The past president of Monster Beverage Company has stated publicly on several occasions that he wants to build a racetrack on Griswold Mountain in order to “give back” to Indian River.

I am a retired public health nurse with over twenty years of service to the people of Cheboygan County. As a public health nurse I had the privilege of working with many community leaders as part of several different forums which sought to improve the health and well-being of our residents.

During these carefully constructed “needs assessments” never once did the Cheboygan County leaders come to the conclusion that what this county needs more than anything else is a world class motocross racetrack.

Many recurring themes were present, however. High on our list were improved health care and better access to it; safer places for our children to play and for our seniors to exercise; and better nutrition for everyone. Most importantly, the one need that was always identified was the creation of more long-term high-paying jobs with health benefits.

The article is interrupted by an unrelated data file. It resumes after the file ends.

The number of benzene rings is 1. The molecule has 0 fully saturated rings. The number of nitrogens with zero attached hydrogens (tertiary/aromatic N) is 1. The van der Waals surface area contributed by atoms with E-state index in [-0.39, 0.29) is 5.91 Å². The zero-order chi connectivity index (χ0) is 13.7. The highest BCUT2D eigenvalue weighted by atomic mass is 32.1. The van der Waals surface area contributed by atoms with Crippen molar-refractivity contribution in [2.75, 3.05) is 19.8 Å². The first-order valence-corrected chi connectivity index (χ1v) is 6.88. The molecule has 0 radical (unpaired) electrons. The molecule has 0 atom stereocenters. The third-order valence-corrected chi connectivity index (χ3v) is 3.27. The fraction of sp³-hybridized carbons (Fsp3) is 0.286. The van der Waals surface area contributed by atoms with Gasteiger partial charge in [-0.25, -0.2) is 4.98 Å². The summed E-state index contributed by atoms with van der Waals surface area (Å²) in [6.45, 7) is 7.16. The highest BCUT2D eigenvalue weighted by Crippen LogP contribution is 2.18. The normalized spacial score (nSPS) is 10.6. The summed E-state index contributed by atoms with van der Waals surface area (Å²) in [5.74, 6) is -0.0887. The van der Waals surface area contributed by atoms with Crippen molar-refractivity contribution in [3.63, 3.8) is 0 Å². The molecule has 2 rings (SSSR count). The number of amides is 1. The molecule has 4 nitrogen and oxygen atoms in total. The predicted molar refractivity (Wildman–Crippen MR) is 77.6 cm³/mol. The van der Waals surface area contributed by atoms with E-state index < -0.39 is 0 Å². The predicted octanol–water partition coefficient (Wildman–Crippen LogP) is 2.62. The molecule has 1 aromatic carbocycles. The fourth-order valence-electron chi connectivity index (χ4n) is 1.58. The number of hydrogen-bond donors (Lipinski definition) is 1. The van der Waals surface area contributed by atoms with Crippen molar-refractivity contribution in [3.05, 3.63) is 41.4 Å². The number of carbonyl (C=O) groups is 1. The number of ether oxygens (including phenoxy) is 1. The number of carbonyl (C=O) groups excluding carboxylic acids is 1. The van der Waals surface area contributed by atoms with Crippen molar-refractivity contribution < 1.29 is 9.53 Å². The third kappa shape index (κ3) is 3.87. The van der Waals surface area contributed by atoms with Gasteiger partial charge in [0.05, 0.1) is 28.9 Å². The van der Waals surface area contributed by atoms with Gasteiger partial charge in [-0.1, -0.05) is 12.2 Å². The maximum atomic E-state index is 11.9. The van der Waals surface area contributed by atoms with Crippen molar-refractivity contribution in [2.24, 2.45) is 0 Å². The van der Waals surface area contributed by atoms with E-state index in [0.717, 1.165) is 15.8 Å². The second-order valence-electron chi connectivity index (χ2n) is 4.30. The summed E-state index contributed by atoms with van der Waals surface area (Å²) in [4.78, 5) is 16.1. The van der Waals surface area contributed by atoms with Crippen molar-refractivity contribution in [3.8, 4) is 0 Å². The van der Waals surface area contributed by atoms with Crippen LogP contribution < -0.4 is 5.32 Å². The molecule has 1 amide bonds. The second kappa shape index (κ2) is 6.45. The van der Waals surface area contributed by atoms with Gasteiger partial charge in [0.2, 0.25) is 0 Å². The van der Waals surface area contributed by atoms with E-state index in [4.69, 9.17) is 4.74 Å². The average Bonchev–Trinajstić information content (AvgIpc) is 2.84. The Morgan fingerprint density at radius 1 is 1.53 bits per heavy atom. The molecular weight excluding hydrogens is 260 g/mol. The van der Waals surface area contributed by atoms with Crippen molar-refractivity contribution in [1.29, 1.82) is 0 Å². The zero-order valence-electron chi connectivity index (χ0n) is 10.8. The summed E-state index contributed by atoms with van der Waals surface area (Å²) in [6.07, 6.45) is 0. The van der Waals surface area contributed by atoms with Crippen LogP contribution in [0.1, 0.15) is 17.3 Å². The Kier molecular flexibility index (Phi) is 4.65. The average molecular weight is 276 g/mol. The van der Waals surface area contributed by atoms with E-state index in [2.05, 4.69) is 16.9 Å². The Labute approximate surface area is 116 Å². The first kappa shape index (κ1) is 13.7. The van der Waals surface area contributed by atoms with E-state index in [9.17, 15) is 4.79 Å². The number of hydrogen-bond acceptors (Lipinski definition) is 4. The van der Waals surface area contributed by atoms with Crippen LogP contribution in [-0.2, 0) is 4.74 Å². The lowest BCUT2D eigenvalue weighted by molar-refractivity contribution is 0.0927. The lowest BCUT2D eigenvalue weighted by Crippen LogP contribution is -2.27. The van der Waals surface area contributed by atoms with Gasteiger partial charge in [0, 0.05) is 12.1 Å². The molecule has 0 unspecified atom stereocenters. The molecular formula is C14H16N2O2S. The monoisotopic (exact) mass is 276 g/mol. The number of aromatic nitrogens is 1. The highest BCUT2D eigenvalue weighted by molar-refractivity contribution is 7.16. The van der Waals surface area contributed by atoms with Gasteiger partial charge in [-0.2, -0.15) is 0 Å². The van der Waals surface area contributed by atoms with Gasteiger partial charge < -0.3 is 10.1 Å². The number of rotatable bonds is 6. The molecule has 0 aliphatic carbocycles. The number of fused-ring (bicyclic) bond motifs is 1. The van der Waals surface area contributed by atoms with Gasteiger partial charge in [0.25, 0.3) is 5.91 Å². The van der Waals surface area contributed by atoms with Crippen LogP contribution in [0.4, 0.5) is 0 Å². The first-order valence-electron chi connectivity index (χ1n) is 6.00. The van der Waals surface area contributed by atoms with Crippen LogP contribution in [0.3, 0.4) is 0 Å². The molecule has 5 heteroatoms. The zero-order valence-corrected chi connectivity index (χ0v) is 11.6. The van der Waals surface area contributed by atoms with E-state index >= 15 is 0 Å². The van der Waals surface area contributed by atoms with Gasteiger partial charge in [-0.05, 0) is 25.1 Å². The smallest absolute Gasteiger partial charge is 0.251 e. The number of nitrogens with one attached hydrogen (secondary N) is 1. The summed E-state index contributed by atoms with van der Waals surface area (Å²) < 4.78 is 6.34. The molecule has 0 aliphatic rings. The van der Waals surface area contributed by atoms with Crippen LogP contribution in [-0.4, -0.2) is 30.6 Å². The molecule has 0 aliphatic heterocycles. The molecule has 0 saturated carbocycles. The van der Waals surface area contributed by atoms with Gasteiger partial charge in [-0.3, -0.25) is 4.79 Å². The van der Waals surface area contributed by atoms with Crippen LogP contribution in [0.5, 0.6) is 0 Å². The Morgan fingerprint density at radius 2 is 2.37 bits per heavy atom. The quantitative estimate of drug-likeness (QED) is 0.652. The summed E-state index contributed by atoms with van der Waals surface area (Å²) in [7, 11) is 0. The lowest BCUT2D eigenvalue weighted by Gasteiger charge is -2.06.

If the Griswold Mountain developer truly wants to give back to his community, he could indeed address this need. As a board member of the Monster Beverage Company, he could encourage his company to create real jobs in Indian River. They could possibly build a bottling plant or a distribution center at the Indian River Industrial Park, where many new employees would have year-round full-time employment.

The developer truly could be instrumental in helping to bring prosperity to Indian River. But building a race-track will not address this need. In the developer’s own words, putting on a motocross race would be like having a “traveling circus” come to town. Unfortunately, when the circus is gone, so are the jobs.

Pam Miller • Indian River

RISE OF INEQUALITY